Water Action Month

Youth Participation in WASH: Essential for a Sustainable Future

Water is an essential component of sustainable development, having a crucial role in human well-being, socio-economic growth and the health of the environment and ecosystems.

Agenda 2030 lays out a clear path and vision for a sustainable future, and has received unprecedented support across governments, civil society, businesses and citizens alike. Global challenges - ranging from climate change, water and food crises, to poverty, conflict and inequality - more than ever are in need of solutions that young people can deliver.

Taboos and Period Poverty, a Silent Epidemic

Photo: WaterAid/ James Kiyimba

Globally, ‘menstruation,’ vagina’ and ‘period’ are words and topics that are spoken about in whispers. This is often followed by a quick side glance to see who’s around before quickly letting a friend know about the pain you’re in or asking if someone has a spare pad. Most of us who menstruate have at some point put a pad or tampon up our sleeve on the walk to the office bathroom, afraid that someone might find out we are experiencing one of the most natural bodily processes.

Achieving Gender Equality Through Universal Access to Water

Water issues are highly gendered. In most cultures, the responsibility of collecting water and maintaining its hygiene standards falls to women and girls and yet they are more likely to be affected by the water crisis due to both social and biological factors. Achieving universal and equitable access to water needs to address specific gender equality measures to water, sanitation and hygiene.

Education: a long-term and sustainable investment in WASH

Photo: SEED Madagascar

Education is a right. Every single child should have access to quality education and learning opportunities. Education enables people to escape poverty and move toward a better future. With 262 million school-aged children out of school, global access to education is more crucial than ever. But this won´t be achieved without working towards water, sanitation and hygiene (WASH) access for all in parallel. After all, how can a constantly thirsty child keep their mind on classes?

Happy Water Action Month 2019!

Photo: End Water Poverty/Zambia's NGO WASH Forum/Kiana Alavi

March marks many important and international days of the year. From International Women’s Day (8th March) to the start of spring to World Water Day (22nd March). It is a symbolic time to turn a new leaf and take necessary actions that ensure the sustainable world governments promised in 2015 with the Sustainable Development Goals (SDGs).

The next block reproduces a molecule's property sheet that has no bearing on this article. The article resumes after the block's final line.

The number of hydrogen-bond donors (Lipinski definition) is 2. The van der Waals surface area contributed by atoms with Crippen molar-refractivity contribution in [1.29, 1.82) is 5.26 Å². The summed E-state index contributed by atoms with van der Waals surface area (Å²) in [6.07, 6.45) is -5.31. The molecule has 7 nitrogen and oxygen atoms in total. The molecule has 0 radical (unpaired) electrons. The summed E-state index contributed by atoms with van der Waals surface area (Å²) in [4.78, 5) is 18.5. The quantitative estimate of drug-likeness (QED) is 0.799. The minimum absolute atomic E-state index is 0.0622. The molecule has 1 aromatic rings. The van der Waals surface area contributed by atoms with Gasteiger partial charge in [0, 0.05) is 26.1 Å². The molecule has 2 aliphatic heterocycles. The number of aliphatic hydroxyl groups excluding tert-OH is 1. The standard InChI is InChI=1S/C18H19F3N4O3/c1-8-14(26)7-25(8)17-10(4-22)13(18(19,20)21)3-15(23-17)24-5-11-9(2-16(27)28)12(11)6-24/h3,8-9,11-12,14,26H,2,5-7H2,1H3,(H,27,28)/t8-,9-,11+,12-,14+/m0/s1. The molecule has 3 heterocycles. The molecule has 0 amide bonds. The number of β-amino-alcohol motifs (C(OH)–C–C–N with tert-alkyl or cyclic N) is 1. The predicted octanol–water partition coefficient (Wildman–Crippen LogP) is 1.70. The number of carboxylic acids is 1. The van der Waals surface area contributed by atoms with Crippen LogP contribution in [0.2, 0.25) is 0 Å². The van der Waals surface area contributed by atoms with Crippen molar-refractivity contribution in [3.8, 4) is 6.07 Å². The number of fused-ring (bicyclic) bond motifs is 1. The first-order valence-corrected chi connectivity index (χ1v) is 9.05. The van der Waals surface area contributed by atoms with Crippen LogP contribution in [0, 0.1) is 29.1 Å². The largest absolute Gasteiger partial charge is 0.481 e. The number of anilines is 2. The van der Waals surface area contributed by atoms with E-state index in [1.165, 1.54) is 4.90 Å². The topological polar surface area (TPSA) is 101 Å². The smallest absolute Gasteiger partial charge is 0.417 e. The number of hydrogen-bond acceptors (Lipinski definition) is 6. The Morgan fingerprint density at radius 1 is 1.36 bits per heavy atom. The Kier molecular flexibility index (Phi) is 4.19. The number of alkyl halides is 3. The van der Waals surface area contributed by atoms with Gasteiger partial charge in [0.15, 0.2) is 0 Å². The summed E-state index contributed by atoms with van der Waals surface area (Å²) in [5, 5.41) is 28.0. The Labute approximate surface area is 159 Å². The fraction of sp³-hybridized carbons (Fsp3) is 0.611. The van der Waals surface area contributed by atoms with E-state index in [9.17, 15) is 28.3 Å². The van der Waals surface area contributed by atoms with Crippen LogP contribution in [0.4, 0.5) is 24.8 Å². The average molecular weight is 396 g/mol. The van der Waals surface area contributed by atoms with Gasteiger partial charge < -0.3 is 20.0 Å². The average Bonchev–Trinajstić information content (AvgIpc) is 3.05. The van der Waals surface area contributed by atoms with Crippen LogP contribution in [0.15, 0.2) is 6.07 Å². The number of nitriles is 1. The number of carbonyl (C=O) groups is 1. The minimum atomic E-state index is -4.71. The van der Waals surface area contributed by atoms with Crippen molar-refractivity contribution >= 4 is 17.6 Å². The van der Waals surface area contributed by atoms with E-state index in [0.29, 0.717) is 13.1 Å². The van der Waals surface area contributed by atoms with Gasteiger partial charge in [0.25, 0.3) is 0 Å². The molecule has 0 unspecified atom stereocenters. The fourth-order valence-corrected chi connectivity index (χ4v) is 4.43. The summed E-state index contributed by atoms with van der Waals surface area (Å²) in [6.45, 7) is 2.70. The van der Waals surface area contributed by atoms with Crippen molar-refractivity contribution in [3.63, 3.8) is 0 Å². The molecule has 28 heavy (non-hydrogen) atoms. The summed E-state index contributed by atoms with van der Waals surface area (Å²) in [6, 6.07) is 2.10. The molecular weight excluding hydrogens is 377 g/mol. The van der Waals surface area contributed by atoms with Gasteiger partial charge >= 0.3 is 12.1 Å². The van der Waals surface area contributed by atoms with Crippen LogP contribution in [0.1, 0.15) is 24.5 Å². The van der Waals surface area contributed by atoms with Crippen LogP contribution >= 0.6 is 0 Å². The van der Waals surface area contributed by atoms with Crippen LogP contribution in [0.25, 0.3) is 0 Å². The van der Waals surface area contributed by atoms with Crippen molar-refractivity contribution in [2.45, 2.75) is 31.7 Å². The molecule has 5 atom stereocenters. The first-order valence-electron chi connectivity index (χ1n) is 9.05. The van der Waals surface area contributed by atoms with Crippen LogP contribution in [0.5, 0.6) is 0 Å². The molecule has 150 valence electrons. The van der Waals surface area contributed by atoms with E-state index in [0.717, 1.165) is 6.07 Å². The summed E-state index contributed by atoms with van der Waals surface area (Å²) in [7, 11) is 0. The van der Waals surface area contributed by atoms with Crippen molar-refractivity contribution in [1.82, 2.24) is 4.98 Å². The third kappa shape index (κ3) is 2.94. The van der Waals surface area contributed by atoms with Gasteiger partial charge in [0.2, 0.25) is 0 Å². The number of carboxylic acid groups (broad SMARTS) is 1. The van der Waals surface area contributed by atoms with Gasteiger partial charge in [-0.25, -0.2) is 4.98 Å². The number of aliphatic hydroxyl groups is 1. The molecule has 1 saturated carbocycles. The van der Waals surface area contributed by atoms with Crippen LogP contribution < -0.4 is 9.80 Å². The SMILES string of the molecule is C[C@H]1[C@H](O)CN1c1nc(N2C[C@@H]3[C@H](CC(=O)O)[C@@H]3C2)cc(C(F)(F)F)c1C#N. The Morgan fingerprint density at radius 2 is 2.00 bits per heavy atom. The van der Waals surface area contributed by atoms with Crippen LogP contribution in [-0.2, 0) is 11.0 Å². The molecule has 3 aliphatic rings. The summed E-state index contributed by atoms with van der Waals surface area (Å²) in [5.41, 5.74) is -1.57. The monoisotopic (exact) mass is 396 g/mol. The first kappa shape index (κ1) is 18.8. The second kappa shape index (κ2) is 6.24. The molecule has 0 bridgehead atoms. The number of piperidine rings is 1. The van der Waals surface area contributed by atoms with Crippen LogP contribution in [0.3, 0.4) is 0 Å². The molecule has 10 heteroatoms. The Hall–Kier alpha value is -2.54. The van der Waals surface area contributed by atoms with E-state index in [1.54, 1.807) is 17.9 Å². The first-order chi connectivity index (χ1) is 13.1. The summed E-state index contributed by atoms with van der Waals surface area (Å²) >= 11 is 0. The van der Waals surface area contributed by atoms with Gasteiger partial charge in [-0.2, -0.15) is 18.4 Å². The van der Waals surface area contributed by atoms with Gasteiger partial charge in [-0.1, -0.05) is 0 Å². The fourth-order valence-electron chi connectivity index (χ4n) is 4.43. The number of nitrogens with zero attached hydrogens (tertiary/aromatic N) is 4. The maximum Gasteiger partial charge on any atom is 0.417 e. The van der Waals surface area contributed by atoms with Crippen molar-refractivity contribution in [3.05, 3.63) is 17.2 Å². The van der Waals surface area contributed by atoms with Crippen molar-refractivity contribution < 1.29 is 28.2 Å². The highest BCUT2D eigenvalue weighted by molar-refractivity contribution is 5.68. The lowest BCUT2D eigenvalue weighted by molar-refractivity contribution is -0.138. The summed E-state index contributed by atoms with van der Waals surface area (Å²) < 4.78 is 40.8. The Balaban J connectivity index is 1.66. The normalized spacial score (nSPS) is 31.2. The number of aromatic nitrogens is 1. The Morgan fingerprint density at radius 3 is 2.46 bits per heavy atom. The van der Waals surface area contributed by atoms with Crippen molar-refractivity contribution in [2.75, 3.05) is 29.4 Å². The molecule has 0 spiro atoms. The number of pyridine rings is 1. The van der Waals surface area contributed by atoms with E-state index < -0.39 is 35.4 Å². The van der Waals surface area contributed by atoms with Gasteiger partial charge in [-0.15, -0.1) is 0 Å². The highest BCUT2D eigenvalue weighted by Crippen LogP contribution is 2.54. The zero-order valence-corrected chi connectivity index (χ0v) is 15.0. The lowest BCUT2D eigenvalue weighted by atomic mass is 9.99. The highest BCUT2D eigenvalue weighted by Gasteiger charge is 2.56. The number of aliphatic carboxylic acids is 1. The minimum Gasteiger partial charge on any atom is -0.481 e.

Happy International Youth Day!

Within the development sector, we talk about reaching the Sustainable Development Goals (SDGs) by 2030 on a daily basis. What we often forget is that reaching these goals provides an equal, cleaner and more sustainable world for future generations. It is noticeable that youth groups and activists are extremely passionate and enthusiastic about reaching the SDGs and are regularly finding innovative and creative ways to reach these goals.

14 Days Until Water Action Month: Why should you get involved, and how can you best prepare?

Water: one of our planet’s most finite resources, the most vital element for survival of life on Earth, and undeniably at the core of global development towards a healthier and more sustainable planet. Fortunately for the world, End Water Poverty members are hard at work towards achieving our common goal of ending the water and sanitation crisis for all. As members our 250-organisation-strong global civil society coalition, your time and dedication culminates each year in Water Action Month (WAM), with the 2017 WAM only 14 days away.

Over one year in: how civil society has used our combined voice to influence policy change

In my ten years of campaigning and advocating for water, sanitation and hygiene (WASH), we have never had such a unique political opportunity for change as we have had this year at the start of Agenda 2030; the start of the new development goals for the next 15 years. In the past few months, my colleagues and I at the End Water Poverty secretariat have been criss-crossing Africa, Europe, South Asia and Latin America to tap into the enthusiasm of our members at the beginning of this ambitious path to achieve a universally better future for all.